Yuck @ The Library: Summer Science Fun

Since our kids’ Summer Reading theme this year is “Fizz, Boom, Read,” we thought having a super messy version of “Yuck @ The Library” would be a perfect fit! Our focus this week was the five senses, so we tried to center our activities around this concept.

Step 1: Story Time To open our program, two of our teen volunteers read Five for a Little One by Chris Rashka. It’s a very lyrical, rhythmic picture book that describes the five senses in a fun and accessible way.
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Step 2: Luscious Lollipops Activity To further incorporate the five senses, as well as a literacy component, we had the kids participate in our “Luscious Lollipops Activity.” We gave each child a pencil and a special card with a lollipop attached. We then asked the kids to examine their lollipops, using their senses, and use adjectives to describe their observations.
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Step 3: Elephant Toothpaste Experiment

Next, we had the kids use their senses of touch, sight, and smell in our Elephant Toothpaste Experiment. The directions for this activity can be found on ScienceBob.com. I highly recommend using stations for this activity. Also make sure each child has gloves to protect their skin from the chemicals. We started by explaining two scientific terms: catalyst and exothermic reaction. Then we had the kids move to the stations and begin creating their mixtures.
Once our kids had created their chemical concoctions, we took them outside to enjoy the final reaction. Needless to say, they enjoyed the bubbly, foamy, mess we made. 🙂 We also made sure to have them touch the bottles while the exothermic reaction was occurring so they could feel the heat it generated.

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Step 4: Oobleck Experiment Finally, we asked our kids to rely on their sense of touch during our Oobleck Experiment, which, of course, gets its name from Dr. Seuss’ Bartholomew and the Oobleck. The directions for creating an Oobleck can be found on the Scientific American website. Oobleck is particularly fascinating for kids because it’s a non-Newtonian fluid. In other words, it’s a fluid that can act both as a liquid and a solid. It all depends on how much force you apply at any given time.

We encouraged the kids to experiment by applying varying amounts of force. Ex: “What happens when you touch the Oobleck gently? What happens when you poke it as hard as you can?” Our kids had a wonderful, gloppy time playing with their slimy creations. At the end of the program, we gave them all ziplock baggies so they could take their Ooblecks home.

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In total, we had 30 kids and 8 parents attend this program. 🙂 We’re all looking forward to having another messy science day again soon!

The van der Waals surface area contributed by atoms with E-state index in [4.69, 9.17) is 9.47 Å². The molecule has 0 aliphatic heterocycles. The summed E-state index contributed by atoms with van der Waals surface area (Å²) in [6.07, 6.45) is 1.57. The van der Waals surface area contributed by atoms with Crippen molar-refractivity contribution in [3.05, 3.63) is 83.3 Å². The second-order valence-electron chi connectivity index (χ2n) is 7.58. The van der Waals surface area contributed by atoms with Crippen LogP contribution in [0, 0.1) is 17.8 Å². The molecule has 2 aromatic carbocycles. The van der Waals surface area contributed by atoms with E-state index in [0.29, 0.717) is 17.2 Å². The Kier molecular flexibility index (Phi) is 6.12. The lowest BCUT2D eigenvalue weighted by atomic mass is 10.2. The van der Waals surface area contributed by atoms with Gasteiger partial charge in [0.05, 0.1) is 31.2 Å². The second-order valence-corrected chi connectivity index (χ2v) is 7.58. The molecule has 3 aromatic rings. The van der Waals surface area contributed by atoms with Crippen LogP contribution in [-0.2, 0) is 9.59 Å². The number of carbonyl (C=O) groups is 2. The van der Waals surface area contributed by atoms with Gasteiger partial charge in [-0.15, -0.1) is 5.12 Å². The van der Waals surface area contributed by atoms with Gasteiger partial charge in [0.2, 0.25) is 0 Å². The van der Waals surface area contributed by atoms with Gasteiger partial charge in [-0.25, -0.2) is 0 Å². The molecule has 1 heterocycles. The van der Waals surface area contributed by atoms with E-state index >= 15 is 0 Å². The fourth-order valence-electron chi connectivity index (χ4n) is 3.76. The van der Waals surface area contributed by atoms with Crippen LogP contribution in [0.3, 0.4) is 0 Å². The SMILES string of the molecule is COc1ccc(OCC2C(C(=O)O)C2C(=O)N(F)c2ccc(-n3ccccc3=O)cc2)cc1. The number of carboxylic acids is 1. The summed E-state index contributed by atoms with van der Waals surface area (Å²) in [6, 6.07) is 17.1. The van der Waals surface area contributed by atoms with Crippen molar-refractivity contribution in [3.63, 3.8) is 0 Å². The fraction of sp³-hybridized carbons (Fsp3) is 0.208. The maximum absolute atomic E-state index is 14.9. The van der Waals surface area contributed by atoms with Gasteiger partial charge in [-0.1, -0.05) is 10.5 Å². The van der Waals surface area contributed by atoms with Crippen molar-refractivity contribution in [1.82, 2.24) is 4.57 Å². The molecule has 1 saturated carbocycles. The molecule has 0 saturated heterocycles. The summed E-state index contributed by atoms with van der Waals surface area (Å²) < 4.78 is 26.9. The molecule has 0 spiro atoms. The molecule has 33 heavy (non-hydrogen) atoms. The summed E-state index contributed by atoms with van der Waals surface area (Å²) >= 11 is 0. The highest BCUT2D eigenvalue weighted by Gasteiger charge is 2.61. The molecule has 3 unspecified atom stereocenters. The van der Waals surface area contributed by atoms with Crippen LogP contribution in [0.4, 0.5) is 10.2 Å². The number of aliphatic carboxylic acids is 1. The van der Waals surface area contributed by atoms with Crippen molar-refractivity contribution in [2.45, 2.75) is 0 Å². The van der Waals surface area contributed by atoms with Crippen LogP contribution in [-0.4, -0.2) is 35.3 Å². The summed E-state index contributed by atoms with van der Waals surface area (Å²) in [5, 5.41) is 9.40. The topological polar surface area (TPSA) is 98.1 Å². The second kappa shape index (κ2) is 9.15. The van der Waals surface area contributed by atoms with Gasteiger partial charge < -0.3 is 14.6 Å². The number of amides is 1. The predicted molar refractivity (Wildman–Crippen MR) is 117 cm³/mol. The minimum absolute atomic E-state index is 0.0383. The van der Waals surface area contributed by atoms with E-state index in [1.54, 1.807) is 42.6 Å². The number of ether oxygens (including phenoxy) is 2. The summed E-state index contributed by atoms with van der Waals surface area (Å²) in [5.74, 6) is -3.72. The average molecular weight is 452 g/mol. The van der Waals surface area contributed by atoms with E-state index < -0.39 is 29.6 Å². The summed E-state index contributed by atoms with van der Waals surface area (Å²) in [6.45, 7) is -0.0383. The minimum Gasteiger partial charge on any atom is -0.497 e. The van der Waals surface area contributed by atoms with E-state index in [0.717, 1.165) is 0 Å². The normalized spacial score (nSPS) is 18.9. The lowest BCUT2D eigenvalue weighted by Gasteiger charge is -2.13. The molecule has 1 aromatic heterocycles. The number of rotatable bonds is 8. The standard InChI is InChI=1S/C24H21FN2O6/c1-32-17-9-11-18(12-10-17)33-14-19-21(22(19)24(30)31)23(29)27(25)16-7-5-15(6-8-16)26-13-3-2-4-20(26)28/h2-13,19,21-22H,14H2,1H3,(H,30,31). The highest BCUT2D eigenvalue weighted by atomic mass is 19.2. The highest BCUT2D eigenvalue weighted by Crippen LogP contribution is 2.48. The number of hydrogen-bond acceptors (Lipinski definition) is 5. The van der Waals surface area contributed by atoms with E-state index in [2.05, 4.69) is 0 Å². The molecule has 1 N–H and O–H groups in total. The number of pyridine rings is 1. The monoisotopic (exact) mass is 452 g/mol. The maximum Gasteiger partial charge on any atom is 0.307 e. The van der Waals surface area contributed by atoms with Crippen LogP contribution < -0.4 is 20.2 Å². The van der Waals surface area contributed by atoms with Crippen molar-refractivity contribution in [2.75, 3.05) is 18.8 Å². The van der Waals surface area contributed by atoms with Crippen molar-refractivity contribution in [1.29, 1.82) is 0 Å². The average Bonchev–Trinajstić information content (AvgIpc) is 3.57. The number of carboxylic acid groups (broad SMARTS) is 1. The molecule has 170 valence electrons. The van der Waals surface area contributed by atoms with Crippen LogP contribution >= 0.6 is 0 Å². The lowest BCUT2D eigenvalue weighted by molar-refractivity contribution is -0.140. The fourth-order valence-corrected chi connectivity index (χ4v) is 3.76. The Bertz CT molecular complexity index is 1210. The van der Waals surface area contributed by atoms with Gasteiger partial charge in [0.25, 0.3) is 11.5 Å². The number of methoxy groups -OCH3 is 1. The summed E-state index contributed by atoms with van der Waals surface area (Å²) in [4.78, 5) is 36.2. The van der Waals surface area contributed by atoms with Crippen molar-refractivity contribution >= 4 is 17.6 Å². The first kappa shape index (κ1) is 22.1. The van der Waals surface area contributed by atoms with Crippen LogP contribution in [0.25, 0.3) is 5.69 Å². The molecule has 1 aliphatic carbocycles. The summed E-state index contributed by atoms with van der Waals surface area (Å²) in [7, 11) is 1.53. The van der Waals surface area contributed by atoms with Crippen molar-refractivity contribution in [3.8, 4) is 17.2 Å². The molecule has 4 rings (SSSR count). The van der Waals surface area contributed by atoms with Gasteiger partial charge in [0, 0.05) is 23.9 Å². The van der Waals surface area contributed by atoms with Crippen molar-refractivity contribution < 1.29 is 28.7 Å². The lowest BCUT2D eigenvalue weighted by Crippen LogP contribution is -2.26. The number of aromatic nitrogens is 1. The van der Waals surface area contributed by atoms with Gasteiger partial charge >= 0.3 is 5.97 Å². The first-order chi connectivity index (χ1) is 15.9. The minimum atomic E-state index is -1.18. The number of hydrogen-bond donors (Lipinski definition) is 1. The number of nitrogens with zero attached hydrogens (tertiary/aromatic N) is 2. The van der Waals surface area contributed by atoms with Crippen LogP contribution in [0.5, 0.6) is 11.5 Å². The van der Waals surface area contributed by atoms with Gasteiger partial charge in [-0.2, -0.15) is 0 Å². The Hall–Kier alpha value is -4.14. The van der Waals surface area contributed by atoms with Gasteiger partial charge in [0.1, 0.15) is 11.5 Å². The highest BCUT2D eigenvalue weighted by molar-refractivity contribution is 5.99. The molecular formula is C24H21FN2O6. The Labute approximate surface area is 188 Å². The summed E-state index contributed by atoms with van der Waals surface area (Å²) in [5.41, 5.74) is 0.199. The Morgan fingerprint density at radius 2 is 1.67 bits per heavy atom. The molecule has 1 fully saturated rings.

Star Wars Day

Our Summer Reading Program for both kids and teens this year is science-based, so what better way to encourage an interest in science than by tapping into one of the greatest sci-fi stories of all time: Star Wars!

Lord Vader did not approve of my "Rebel" T-shirt. ;)

Lord Vader did not approve of my “Rebel” T-shirt. 😉

We decided to make Star Wars Day a multi-age event, with programs for little ones in the morning and activities for tweens and teens in the afternoon. In essence, we hosted an all-day Star Wars book bash.

The Food & Decorations

I really wanted our patrons to to feel immersed in the Star Wars universe when they walked in the door, so we hung tie-fighters and x-wings from the ceiling. We created them by printing mirror images on cardstock; then we glued the images together, punched a hole in the top of them, and strung them up using thin, white, thread (which looks invisible to the naked eye). We also made a paper mache Death Star, but it ended up looking more like a Death Egg. We’ll have to blow the balloon smaller next time! 😉

Other decorations included blue and black star balloons and a homemade pennant banner. And, by some strange stroke of luck, my boyfriend’s mother stumbled across his childhood Star Wars action figures, which we used to help add character to each of our tables. And, of course, we had cardboard standees of R2D2, C3PO, and Yoda.

We wanted the food to be as “themed” as possible, but with a limited budget and time constraints we had to get creative. So I hunted through Pinterest, naturally, and found dozens of cute ideas. I used Microsoft Publisher to create custom labels for all our foods. We ended up going with Wookie Cookies (Star Crunches), Leia Buns (Honey Buns), Ewok Treats (Teddy Grahams), and Thermal Detonators (Whoppers). We also had popcorn and Yoda Soda (Mountain Dew) for the older kids.